Jean-Louis Kassis works as a minister of religion, becoming a caring face for the abused, drug addicts, and alcoholics. Why? Because he knows exactly how it feels to be unwanted and unloved.
"I was born in Beirut, Lebanon. When I was growing up, my childhood wasn't very good," Jean shares sadly. "My dad was always saying things like, 'When you came along, you just made us poorer' and 'I wish I had brought a donkey or even a dog instead of you.'
"As a little boy, I felt like I was not accepted, that I was rejected, that I was just a number, that I was a mistake in life."
Things grew worse when Jean's godfather, who was supposed to teach him about the Christian life, began sexually abusing him.
"I didn't trust anybody," Jean admits. "I was afraid to tell anyone what was going on because I thought they wouldn't believe me, that they'd look at me in a different way. I thought, 'No one will help me. I can only trust myself'."
Jean started smoking. His habit grew until it peeked at 60 cigarettes a day.
"I was like a chimney," he remembers. "I just smoked one after the other after the other."
Jean got into black magic, still searching to find real love and acceptance. He called himself a rebellious "pastor's kid."
"I was like someone searching in the sand for something precious," he states. "I was searching for that moment, searching for somebody to love me ... without any motive, without them wanting something from me. It was really hard. It was not pleasant at all."
Soon afterwards, Jean joined the army and became a sergeant responsible for 300 soldiers.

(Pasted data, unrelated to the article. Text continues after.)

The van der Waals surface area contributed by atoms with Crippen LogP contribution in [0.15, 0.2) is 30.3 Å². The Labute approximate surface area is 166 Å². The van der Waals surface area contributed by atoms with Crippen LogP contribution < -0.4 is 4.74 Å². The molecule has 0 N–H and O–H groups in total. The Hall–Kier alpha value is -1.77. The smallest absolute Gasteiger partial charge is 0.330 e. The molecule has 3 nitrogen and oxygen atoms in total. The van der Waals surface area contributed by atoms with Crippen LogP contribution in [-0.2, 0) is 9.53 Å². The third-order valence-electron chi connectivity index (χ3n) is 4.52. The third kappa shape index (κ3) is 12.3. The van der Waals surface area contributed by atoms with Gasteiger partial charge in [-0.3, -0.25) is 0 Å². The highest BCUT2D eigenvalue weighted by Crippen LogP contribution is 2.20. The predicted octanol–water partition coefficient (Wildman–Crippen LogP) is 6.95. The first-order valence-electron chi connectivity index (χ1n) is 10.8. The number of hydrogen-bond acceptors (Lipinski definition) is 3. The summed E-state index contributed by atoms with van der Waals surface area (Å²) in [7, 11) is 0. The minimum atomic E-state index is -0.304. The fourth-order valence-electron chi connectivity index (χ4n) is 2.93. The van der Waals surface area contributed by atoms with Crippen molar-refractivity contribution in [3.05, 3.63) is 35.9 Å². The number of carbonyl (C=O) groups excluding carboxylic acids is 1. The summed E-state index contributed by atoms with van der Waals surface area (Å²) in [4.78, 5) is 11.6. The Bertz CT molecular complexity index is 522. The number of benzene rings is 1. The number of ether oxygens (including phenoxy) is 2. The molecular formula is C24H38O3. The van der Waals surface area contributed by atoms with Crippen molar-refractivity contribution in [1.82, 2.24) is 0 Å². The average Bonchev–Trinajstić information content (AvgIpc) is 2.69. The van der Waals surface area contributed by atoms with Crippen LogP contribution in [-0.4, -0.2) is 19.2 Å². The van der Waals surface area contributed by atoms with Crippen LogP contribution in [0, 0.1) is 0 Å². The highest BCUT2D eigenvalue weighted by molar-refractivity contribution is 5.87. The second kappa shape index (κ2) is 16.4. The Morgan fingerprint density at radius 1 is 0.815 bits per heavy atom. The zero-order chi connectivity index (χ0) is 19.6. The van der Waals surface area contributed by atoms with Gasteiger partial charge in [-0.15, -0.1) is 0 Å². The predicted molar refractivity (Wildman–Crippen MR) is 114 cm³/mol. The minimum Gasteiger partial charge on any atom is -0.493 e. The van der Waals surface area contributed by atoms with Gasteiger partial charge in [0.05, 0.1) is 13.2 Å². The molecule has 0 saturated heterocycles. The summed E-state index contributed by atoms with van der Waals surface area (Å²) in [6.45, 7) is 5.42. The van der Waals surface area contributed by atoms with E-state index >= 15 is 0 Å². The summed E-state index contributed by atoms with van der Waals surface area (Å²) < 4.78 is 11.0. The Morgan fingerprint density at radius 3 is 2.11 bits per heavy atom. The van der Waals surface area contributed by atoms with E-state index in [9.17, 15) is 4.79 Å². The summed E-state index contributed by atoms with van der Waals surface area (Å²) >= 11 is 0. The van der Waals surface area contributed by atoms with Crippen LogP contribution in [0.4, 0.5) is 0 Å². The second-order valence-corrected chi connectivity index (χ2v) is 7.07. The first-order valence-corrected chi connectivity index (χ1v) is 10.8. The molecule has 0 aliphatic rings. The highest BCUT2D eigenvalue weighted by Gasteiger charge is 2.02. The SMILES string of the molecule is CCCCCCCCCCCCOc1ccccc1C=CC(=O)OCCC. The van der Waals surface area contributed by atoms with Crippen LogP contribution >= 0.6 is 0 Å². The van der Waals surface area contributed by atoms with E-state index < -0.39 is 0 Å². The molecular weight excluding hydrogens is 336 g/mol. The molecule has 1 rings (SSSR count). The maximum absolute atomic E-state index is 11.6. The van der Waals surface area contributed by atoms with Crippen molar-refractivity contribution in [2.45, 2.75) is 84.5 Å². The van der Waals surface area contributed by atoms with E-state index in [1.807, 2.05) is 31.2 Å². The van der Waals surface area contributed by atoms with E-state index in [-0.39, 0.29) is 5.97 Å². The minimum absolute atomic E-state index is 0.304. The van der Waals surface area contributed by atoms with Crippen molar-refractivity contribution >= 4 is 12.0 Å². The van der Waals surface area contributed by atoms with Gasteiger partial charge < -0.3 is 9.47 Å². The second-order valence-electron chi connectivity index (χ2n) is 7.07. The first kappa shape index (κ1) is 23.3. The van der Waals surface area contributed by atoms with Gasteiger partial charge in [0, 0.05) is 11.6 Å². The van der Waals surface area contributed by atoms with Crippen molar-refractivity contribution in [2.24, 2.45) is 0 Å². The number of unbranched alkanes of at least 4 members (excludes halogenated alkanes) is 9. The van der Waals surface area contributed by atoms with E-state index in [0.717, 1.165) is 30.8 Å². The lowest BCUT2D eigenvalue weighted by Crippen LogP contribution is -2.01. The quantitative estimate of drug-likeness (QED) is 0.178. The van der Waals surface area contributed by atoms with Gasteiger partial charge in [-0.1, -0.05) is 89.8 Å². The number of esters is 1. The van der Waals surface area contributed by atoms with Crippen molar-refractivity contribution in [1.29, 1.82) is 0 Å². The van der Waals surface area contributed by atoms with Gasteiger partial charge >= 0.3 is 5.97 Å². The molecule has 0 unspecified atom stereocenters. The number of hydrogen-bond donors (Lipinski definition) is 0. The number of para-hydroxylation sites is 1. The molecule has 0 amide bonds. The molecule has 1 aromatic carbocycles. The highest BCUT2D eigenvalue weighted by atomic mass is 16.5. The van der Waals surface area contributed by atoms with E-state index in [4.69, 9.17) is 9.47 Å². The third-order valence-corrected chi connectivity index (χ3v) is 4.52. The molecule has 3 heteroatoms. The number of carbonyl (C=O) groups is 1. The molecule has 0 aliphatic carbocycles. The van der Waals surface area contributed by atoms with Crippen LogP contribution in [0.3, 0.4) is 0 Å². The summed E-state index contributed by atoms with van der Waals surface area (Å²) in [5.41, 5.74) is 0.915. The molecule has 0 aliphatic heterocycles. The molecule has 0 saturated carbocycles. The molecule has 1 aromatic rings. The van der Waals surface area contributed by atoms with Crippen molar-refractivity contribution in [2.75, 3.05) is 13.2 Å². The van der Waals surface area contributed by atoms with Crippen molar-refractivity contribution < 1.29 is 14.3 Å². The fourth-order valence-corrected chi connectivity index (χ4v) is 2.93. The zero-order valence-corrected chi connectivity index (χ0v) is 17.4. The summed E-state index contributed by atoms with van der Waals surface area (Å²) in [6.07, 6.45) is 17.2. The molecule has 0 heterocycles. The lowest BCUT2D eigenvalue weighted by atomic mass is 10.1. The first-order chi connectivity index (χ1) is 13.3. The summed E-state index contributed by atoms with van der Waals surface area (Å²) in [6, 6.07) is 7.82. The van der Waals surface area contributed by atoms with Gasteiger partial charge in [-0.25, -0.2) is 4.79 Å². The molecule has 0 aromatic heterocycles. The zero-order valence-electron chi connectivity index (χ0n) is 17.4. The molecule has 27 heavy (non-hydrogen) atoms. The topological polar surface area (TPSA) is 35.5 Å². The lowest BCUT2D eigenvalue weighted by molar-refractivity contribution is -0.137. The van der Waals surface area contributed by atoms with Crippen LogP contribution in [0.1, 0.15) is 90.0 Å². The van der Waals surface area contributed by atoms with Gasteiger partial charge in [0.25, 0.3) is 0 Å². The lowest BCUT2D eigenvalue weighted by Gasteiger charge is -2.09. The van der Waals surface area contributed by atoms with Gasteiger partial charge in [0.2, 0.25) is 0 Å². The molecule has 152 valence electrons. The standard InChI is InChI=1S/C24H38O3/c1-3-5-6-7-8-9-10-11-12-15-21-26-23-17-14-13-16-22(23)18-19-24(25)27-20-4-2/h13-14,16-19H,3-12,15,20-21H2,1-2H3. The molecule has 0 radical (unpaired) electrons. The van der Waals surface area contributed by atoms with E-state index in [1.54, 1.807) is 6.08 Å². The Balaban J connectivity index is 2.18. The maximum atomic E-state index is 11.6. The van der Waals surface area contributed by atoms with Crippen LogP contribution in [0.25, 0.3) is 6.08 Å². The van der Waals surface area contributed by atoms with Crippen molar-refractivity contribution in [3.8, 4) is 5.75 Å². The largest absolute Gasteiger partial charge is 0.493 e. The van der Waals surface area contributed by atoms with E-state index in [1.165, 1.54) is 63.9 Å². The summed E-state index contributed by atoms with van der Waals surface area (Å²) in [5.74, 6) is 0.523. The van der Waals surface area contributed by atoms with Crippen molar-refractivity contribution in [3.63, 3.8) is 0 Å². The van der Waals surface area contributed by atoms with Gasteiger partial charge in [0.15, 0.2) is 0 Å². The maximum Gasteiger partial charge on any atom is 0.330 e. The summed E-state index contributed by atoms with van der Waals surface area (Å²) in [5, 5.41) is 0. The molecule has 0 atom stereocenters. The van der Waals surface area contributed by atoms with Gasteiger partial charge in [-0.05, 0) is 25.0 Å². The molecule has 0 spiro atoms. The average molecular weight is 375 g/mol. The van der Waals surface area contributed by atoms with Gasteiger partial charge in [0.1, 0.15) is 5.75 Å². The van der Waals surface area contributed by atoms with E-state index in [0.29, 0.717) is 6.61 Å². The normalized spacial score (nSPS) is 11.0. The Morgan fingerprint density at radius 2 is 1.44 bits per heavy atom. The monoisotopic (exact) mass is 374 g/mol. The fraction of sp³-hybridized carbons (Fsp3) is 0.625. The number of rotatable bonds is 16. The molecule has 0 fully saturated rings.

"One of my colleges filed a report about me," he says. "He said I was giving information to the enemy. The secret police came and took me to a secure prison, which I stayed in for 45 days."
It was often circulated around the army that whoever went inside this particular prison would die.
"I was tortured for that amount of time," Jean recalls. "I still have the marks on my body. They broke my nose by kicking my face with their boots. I was tortured every morning, lunch and evening. It was very hard."
While he was in there, Jean practised his old religion, praying 10 times a day for his god to save him.
"But then I remembered a story from *the Christian Bible," Jean recalls. "It was *about a prodigal son who took his father's inheritance and spent all the money. When he had hit rock-bottom, he said, 'Let me go back to my dad and ask him to be his servant.' [Luke 15:11-32]
"So I prayed a prayer: 'Lord, save me from this prison and I will follow You.'"
In the fall of April, one early morning, Jean's door was opened and he was told that he could return home.
"I went through gate after gate to get out of prison, all the time thinking they would shoot me in the back," he remembers.
As soon as he was able, Jean went to a bookshop and bought his first Lebanese Bible.
"It was like God had opened the window of heaven and poured His love on me!" Jean exclaims. "He started convicting me to go and release forgiveness for the man responsible for landing me in prison. I drove more than four hours to go and see him."
Afterwards, Jean went to his father and asked him for forgiveness. However, he says that the hardest thing for him to do was to go to the graveyard where his godfather was buried.
"To just stand there and release forgiveness on him, after all that he had done to me in the past, was very hard," Jean says. "But with God's mercy and grace and love, I was able to stand up and go forward. I am no longer sitting down, lingering on the past. Everything's changed.
"I think in Jesus' way, I see through His eyes, I listen to His voice. He's changed me, not because of me, but because of Him! He's transformed me 180 degrees!
"Without Christ," he concludes. "I am not here. Without Christ, I may have died a long time ago. But I am here now and I will rise up with Christ."•